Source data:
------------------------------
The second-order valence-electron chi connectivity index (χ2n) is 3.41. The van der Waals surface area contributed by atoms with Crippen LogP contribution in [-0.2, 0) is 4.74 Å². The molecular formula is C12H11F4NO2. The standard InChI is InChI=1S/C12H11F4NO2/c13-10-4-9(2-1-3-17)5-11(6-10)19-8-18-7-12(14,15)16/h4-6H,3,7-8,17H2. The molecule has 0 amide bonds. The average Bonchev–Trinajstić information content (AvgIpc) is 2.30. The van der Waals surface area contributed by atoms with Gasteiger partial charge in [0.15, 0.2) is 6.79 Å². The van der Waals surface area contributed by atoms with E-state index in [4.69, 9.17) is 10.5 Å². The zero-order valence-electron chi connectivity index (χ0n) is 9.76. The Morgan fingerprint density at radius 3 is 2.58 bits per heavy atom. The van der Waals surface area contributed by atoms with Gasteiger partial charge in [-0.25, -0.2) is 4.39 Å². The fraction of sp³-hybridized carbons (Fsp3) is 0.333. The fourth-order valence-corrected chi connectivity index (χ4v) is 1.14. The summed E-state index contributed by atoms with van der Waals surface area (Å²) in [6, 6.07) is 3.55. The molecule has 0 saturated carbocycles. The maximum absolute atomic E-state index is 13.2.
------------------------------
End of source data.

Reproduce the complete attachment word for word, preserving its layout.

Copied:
The second-order valence-electron chi connectivity index (χ2n) is 3.41. The van der Waals surface area contributed by atoms with Crippen LogP contribution in [-0.2, 0) is 4.74 Å². The molecular formula is C12H11F4NO2. The standard InChI is InChI=1S/C12H11F4NO2/c13-10-4-9(2-1-3-17)5-11(6-10)19-8-18-7-12(14,15)16/h4-6H,3,7-8,17H2. The molecule has 0 amide bonds. The average Bonchev–Trinajstić information content (AvgIpc) is 2.30. The van der Waals surface area contributed by atoms with Gasteiger partial charge in [0.15, 0.2) is 6.79 Å². The van der Waals surface area contributed by atoms with E-state index in [4.69, 9.17) is 10.5 Å². The zero-order valence-electron chi connectivity index (χ0n) is 9.76. The Morgan fingerprint density at radius 3 is 2.58 bits per heavy atom. The van der Waals surface area contributed by atoms with Gasteiger partial charge in [-0.25, -0.2) is 4.39 Å². The fraction of sp³-hybridized carbons (Fsp3) is 0.333. The fourth-order valence-corrected chi connectivity index (χ4v) is 1.14. The summed E-state index contributed by atoms with van der Waals surface area (Å²) in [6, 6.07) is 3.55. The molecule has 0 saturated carbocycles. The maximum absolute atomic E-state index is 13.2.